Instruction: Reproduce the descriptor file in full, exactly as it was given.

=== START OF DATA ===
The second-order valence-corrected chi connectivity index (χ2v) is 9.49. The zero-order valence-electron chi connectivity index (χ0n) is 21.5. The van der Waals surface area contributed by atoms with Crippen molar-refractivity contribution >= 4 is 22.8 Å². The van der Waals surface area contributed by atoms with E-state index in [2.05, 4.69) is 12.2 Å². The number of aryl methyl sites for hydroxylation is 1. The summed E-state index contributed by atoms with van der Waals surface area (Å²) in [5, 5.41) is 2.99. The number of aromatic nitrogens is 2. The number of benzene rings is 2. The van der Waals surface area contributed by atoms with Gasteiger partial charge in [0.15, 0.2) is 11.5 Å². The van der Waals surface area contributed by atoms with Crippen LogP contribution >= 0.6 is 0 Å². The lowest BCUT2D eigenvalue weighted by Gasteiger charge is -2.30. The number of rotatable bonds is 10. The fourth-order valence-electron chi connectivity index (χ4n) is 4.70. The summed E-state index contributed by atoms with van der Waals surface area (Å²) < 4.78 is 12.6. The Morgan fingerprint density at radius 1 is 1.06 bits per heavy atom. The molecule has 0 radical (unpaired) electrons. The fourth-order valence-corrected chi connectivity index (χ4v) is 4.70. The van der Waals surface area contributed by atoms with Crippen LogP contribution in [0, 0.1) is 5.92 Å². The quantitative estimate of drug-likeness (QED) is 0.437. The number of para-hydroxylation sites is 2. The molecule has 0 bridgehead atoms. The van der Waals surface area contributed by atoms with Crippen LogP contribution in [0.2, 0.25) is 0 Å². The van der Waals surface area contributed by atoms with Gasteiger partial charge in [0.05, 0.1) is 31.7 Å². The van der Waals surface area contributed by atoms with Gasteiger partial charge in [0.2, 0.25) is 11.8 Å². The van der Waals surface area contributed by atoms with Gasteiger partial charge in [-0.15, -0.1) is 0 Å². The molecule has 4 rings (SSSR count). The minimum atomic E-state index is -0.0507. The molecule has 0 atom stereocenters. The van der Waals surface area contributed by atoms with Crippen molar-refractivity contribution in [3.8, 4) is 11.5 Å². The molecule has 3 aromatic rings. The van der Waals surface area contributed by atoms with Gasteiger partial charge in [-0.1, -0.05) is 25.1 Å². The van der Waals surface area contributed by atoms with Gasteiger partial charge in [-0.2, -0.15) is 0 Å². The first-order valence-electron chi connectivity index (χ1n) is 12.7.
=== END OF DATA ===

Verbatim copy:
The second-order valence-corrected chi connectivity index (χ2v) is 9.49. The zero-order valence-electron chi connectivity index (χ0n) is 21.5. The van der Waals surface area contributed by atoms with Crippen molar-refractivity contribution >= 4 is 22.8 Å². The van der Waals surface area contributed by atoms with E-state index in [2.05, 4.69) is 12.2 Å². The number of aryl methyl sites for hydroxylation is 1. The summed E-state index contributed by atoms with van der Waals surface area (Å²) in [5, 5.41) is 2.99. The number of aromatic nitrogens is 2. The number of benzene rings is 2. The van der Waals surface area contributed by atoms with Gasteiger partial charge in [0.15, 0.2) is 11.5 Å². The van der Waals surface area contributed by atoms with Crippen LogP contribution >= 0.6 is 0 Å². The lowest BCUT2D eigenvalue weighted by Gasteiger charge is -2.30. The number of rotatable bonds is 10. The fourth-order valence-electron chi connectivity index (χ4n) is 4.70. The summed E-state index contributed by atoms with van der Waals surface area (Å²) < 4.78 is 12.6. The Morgan fingerprint density at radius 1 is 1.06 bits per heavy atom. The molecule has 0 radical (unpaired) electrons. The fourth-order valence-corrected chi connectivity index (χ4v) is 4.70. The van der Waals surface area contributed by atoms with Crippen LogP contribution in [0, 0.1) is 5.92 Å². The quantitative estimate of drug-likeness (QED) is 0.437. The number of para-hydroxylation sites is 2. The molecule has 0 bridgehead atoms. The van der Waals surface area contributed by atoms with Crippen LogP contribution in [0.2, 0.25) is 0 Å². The van der Waals surface area contributed by atoms with Gasteiger partial charge in [0.05, 0.1) is 31.7 Å². The van der Waals surface area contributed by atoms with Gasteiger partial charge in [0.2, 0.25) is 11.8 Å². The van der Waals surface area contributed by atoms with Gasteiger partial charge in [-0.15, -0.1) is 0 Å². The molecule has 4 rings (SSSR count). The minimum atomic E-state index is -0.0507. The molecule has 0 atom stereocenters. The van der Waals surface area contributed by atoms with Crippen molar-refractivity contribution in [3.8, 4) is 11.5 Å². The molecule has 3 aromatic rings. The van der Waals surface area contributed by atoms with Gasteiger partial charge in [-0.1, -0.05) is 25.1 Å². The van der Waals surface area contributed by atoms with Gasteiger partial charge in [-0.2, -0.15) is 0 Å². The first-order valence-electron chi connectivity index (χ1n) is 12.7.